BY REBEKAH EPSTEIN
Q: What’s the best way to get organic growth for a LinkedIn company page?
– Visify Books, Detroit
A: Don’t let the social media “gurus” out there fool you: There is no exact formula that will magically get you 100,000 followers overnight. However, there are definitely practices that you can employ to help grow your social-media network. I have found that if you stick with the three C’s — community, content and consistency — you can enhance your LinkedIn company page over time.
Community. Use your real life community to help build your social-media channels. Every time I start using a new platform, I ask my friends and family to connect with the page first. The people that care about you will be your biggest cheerleaders. By getting them to engage, you will start to build a foundation to attract new people.
Also, use your existing social-media communities to attract new people to your LinkedIn page. Have you shared your business page via Twitter and Facebook? All of these channels should be interconnected.
Content. Practically everyone is on LinkedIn for career purposes, so make your page a resource for your industry. Share engaging, original content with your followers that they can utilize in their everyday life. For example, publish workplace tips or career advice relevant to your audience.
Read the Entrepreneur.com article for the rest of “content” and C #3
You’ve probably heard that social media, especially LinkedIn, can help you find a job. Whether you are currently employed and open to opportunities or between positions, statistics suggest LinkedIn is a useful tool. A survey of hiring managers by Bullhorn Reach says 97.3 percent of those surveyed used LinkedIn as a recruiting tool in 2012.
Having a profile is a great first step, but if you’re like many professionals, you could probably leverage LinkedIn better to help you reach your career and job search goals.
Take a close look at your profile and how you use the network and make sure you aren’t making these mistakes on LinkedIn.
1. Your profile isn’t 100 percent complete.
You set up a profile, isn’t that enough? Not exactly! Check your profile and make sure LinkedIn tells you it is “100 percent complete.” If it’s not, take the steps needed to fill it in. Perhaps you need to reach the required 50 contacts. Have you added your education and filled in some skills? Have you included your zip code, and filled in all of the sections? Do you have a Summary and have you described your work experiences? Don’t forget to include a photo; people are much less likely to want to learn more about you if you don’t add a picture to your profile. When your profile is not complete, you will be harder to find on LinkedIn, and you don’t get the full benefit of the network.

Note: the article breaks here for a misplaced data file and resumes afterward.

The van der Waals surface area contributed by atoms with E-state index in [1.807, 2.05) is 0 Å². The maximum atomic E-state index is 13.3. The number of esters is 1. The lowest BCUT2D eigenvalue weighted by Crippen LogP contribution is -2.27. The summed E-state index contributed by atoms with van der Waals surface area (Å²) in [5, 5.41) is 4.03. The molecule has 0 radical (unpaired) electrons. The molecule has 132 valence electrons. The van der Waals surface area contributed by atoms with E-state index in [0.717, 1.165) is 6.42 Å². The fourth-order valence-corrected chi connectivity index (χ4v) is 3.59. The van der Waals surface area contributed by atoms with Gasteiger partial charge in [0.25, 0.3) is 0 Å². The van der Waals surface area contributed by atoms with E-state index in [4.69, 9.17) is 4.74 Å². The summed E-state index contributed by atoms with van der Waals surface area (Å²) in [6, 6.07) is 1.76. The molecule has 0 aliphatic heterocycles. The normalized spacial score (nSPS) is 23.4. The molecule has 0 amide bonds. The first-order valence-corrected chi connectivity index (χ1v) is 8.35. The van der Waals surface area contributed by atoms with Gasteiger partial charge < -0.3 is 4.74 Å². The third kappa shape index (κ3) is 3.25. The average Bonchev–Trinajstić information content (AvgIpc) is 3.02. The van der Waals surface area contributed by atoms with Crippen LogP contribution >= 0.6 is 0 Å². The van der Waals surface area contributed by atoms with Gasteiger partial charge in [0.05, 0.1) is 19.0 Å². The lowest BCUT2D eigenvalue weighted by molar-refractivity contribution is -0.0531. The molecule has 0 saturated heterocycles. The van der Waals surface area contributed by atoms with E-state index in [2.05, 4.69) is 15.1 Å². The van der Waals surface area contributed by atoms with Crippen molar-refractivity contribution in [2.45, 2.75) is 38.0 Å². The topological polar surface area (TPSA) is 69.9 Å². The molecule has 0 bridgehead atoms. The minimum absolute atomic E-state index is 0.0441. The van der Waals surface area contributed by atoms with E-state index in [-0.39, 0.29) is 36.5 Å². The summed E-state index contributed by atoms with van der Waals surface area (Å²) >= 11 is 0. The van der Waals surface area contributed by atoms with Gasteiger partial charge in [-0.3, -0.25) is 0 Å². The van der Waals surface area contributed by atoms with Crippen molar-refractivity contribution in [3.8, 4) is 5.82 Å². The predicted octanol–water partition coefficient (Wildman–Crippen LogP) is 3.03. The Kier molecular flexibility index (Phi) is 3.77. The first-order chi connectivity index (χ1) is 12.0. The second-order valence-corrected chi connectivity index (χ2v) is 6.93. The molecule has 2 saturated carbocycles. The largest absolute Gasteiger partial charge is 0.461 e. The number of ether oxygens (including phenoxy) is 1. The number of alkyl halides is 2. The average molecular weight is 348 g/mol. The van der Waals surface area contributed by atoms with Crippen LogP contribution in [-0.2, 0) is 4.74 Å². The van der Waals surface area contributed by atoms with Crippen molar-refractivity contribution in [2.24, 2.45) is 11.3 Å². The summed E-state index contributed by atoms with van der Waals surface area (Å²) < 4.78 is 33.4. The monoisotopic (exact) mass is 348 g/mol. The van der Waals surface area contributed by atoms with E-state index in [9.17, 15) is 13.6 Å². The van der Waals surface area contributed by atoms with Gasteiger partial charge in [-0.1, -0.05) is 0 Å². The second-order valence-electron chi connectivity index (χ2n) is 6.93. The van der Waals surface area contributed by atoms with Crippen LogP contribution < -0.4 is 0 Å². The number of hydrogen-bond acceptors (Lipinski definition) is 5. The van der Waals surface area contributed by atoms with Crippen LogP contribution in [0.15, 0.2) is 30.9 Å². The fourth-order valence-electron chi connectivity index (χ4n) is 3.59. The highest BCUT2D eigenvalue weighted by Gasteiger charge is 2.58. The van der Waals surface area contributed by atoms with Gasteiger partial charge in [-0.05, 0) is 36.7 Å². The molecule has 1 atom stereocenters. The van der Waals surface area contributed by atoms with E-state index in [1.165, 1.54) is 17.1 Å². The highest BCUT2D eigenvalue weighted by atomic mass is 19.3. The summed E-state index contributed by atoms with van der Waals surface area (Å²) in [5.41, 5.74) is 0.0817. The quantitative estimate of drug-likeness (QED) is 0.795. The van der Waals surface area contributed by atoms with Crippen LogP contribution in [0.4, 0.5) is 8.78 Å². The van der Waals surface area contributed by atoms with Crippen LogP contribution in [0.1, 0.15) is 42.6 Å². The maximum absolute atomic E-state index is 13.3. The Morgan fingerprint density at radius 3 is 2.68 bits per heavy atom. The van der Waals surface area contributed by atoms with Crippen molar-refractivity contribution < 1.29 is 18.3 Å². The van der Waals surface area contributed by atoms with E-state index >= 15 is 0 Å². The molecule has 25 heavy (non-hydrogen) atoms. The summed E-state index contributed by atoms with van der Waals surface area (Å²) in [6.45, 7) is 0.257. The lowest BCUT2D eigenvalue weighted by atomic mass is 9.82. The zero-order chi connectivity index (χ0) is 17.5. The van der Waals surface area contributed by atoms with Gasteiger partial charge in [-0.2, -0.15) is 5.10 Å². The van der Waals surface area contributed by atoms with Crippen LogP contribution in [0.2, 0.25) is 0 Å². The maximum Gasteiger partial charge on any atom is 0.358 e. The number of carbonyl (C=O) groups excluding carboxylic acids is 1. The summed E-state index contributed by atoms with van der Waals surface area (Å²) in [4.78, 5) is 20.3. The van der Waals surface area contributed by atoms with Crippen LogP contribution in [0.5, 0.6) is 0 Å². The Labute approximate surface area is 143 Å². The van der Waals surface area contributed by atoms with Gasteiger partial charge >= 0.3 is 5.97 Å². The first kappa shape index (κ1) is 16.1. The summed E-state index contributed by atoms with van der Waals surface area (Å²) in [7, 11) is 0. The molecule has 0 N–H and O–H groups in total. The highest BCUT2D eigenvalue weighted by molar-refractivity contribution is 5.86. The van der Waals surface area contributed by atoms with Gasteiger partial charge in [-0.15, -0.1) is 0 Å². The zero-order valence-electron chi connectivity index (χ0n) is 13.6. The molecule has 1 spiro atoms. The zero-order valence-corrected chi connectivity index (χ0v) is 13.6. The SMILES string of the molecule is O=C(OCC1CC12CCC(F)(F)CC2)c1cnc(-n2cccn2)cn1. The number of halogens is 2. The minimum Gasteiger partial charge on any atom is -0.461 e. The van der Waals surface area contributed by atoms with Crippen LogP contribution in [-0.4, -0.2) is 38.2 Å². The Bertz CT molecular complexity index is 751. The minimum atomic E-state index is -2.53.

2. Your profile lacks compelling details and keywords.
When recruiters or others search LinkedIn, they see many results listed. What will inspire them to select your profile? To start out, make sure you use a friendly, but professional looking photo. Create a headline (the information right under your name) that makes it clear why someone should want to learn more about you. Don’t use your current job title as your headline; be descriptive and tell people why you’re great at what you do. When you compose your descriptive headline, or pitch, be sure to include keywords, the words people are most likely to use when they search for someone with your background. Take advantage of the opportunity to tell your story in your LinkedIn profile.
3. You never modify your profile.
Social networks don’t work as well when you “set it and forget it.” Keep an eye on how often your profile comes up in search and how many people view your profile. (You can see this information when you view your profile – scroll down and look on the right side of your screen.) If the numbers are low, update your titles and your headline and tweak your descriptions to try to capture additional search traffic.
Mistakes 4-6 and the complete article
You already know by now that LinkedIn is a great tool to help with your job search, but it’s also the place to be when you’re NOT directly looking for a job. Passive job seekers are already employed, but willing to take on a new opportunity, should the offer fit the bill. So, whether you’re actively seeking a job or not, LinkedIn is where it’s at.
For those of you who just crawled out from the rock you were living under for a decade or so, LinkedIn is a professional social networking site that has morphed into one of the top tools recruiters use to find qualified candidates. Setting up a profile on LinkedIn is free and relatively simple, but it does require a bit of thought and time in order to complete your profile in its entirety (which is an important step if you want to get noticed). If you would like to learn more about how to optimize your LinkedIn profile, take a look at this post.